While working as a sales executive in the mapping and surveying industry, Paul Braun saw the possibility to help his son -- a 10-year-old with autism -- view the world in a new way.

Braun created “Take Autism To The Sky,” a program that would allow kids like his son to experience a different perspective in their very own “drone club”.

The idea came into fruition on Kickstarter where people were able to donate to help fund the project. On the campaign’s homepage, Braun explained:

People with autism struggle with perspective taking, empathy and change. They often see the world as black & white, desiring predictability and struggle with understanding other people's point of view. They also experience the world in very concrete terms. We want to convey this issue of perspective taking in a pragmatic, physical manner that makes sense to them. We want them to see their world from the air.

Back in March, TATTS exceeded it's funding goal of $2,600. Since then, the materials were purchased and the project has begun.

According to the TATTS blog, the kids have been at work using simulators, building hexarators (helicopter’s with GPS devices, video and flight planning software), and flying and recording their devices' missions.

"We want our kids to grasp that what they see may not be what others see, and we will convey what is a very nuanced social skill through a concrete, fun experience," Paul Braun, founder of TATTS, told Popsci.com.

A "fun experience" seems to be exactly what these kids are getting. TATTS released five kid-made and self-titled videos showing off recorded "perspectives" of their learning experiences.

In Alan's video, he dances for the camera high above in his hexarator:


Another focuses on building:


This video focused on something a little different (Hint: Homemade cookies at 1:13!):


Now that is what we call a fresh perspective.

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    According to the most recent Centers for Disease Control and Prevention estimates, 1 in 68 children in the United States has an autism spectrum disorder, based on health and education records. That figure represents a significant increase from previous prevalence estimates, released in 2012, which estimated that 1 in 88 have an ASD. A separate CDC report issued in 2013 found that 1 in 50 school-age children have an ASD, but that study relied on parental report, rather than official records.

  • Boys Are More Likely To Have Autism Than Girls

    Autism is roughly five times more common in boys than girls, according to CDC estimates. One in 42 boys have been identified with autism, compared to 1 in 189 girls.

  • The Symptoms Of An ASD Can Present Themselves In Infancy

    <a href="http://www.ninds.nih.gov/disorders/autism/detail_autism.htm#233533082" target="_blank">According to the NIH</a>, early indicators include: No babbling by age 1, no single words by 16 months, poor eye contact and more. (<a href="http://www.ninds.nih.gov/disorders/autism/detail_autism.htm#233533082" target="_blank">Click here for more information from NIH</a>.)

  • Scientists Are Not Certain What Causes Autism

    <a href="http://www.ninds.nih.gov/disorders/autism/detail_autism.htm#233543082" target="_blank">According to the NIMH</a>, both <a href="http://www.childmind.org/en/health/disorder-guide/autism-spectrum-disorder" target="_blank">genetic and environmental factors</a> could contribute.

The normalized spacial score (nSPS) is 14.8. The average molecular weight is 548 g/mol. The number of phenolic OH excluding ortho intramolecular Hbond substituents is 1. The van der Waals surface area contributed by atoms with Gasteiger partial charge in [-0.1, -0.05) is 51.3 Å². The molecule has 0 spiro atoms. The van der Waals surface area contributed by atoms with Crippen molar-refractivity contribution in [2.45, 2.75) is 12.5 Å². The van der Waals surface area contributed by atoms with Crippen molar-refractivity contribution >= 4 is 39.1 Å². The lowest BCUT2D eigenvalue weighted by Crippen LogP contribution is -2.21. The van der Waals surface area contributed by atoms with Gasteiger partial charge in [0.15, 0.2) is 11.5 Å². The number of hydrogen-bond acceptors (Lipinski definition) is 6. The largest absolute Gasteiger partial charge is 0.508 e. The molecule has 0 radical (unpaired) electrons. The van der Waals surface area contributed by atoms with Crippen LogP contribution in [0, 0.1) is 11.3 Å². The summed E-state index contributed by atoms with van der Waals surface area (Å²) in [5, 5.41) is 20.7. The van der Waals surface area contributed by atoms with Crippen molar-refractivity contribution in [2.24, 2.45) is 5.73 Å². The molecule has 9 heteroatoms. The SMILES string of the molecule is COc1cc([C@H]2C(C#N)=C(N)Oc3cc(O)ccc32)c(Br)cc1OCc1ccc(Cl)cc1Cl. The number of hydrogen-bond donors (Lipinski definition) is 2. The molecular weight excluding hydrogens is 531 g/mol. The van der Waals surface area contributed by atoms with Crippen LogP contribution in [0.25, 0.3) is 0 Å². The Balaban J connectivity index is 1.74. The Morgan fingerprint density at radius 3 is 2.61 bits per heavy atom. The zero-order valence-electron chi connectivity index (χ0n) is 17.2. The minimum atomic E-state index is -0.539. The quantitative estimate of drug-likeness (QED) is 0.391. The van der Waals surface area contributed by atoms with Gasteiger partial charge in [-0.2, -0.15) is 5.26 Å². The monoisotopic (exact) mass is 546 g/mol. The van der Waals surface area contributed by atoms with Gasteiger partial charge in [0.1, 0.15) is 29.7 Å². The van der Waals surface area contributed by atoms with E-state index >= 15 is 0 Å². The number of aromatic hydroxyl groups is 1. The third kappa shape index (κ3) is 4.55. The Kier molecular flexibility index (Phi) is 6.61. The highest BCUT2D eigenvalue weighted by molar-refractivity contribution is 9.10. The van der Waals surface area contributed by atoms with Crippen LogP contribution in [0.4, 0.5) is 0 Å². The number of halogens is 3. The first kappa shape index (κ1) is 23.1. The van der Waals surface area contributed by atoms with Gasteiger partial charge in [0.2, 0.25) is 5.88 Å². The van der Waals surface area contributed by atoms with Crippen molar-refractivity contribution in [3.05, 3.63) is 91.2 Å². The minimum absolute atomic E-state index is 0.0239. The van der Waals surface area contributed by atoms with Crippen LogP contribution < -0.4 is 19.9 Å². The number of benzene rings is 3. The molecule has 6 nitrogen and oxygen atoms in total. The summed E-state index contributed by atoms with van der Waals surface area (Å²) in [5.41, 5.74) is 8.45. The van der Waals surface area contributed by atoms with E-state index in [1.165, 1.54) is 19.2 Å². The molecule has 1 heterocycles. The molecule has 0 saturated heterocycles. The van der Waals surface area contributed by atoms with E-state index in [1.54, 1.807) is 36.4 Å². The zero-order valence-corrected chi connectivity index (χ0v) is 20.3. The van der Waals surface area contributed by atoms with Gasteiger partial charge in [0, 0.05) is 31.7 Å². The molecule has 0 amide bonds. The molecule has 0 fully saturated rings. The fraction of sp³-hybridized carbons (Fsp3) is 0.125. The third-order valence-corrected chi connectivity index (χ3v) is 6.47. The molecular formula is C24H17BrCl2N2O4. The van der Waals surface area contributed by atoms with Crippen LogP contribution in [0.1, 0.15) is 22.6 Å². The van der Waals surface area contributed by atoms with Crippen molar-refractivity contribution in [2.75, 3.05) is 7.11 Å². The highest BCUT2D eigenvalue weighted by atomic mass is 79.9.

• There Is No Cure For Autism, But There Are Ways To Treat It

    Autism is treated with <a href="http://www.childmind.org/en/health/disorder-guide/autism-spectrum-disorder" target="_blank">therapy, education plans and medication</a>. Doctors and scientists say that <a href="http://www.ninds.nih.gov/disorders/autism/detail_autism.htm#233563082" target="_blank">early identification and intervention</a> for children with an ASD can help them thrive in academically and socially in the future.

  • Research Shows That There Is No Link Between The Onset Of Autism And Vaccinations

    Even when <a href="http://www.npr.org/blogs/health/2013/03/29/175626824/the-number-of-early-childhood-vaccines-not-linked-to-autism" target="_blank">multiple vaccines</a> are given to a child on the same day, they are still <a href="http://vitals.nbcnews.com/_news/2013/03/29/17516929-new-study-finds-no-link-between-too-many-vaccines-and-autism?lite" target="_blank">not at risk</a> of developing <a href="http://www.huffingtonpost.com/geraldine-dawson-/autism-awareness-day_b_2979117.html" target="_blank">autism</a>.

  • If A Child Has An ASD, Their Sibling Has A 2–18 Percent Chance Of Also Being Affected

    Studies have also shown that if a child with an ASD has an identical twin, the other will be affected anywhere from <a href="http://www.cdc.gov/ncbddd/autism/data.html" target="_blank">36-95 percent of the time</a>.

  • 20 To 30 Percent Of Children With An ASD Develop Epilepsy

    Children whose <a href="http://www.ninds.nih.gov/disorders/autism/detail_autism.htm#233563082" target="_blank">language skills regress before they turn 3</a> have been found to have a higher risk of developing epilepsy.

  • About 10 Percent Of Children Who Have An ASD Also Have Another Genetic, Metabolic Or Neurologic Disorder

    These <a href="http://www.reuters.com/article/2012/01/23/us-anxiety-autism-idUSTRE80M0EO20120123" target="_blank">disorders</a> include Bipolar Disorder, Fragile X syndrome and Down syndrome according to the <a href="http://www.cdc.gov/ncbddd/autism/research.html" target="_blank">CDC</a>.

  • Infants And Young Children Should Be Screened For Developmental Delays At Periodic Intervals

    The CDC recommends <a href="http://www.cdc.gov/ncbddd/autism/screening.html" target="_blank">children be screened</a> when the are 9, 18 and 24-30 months.

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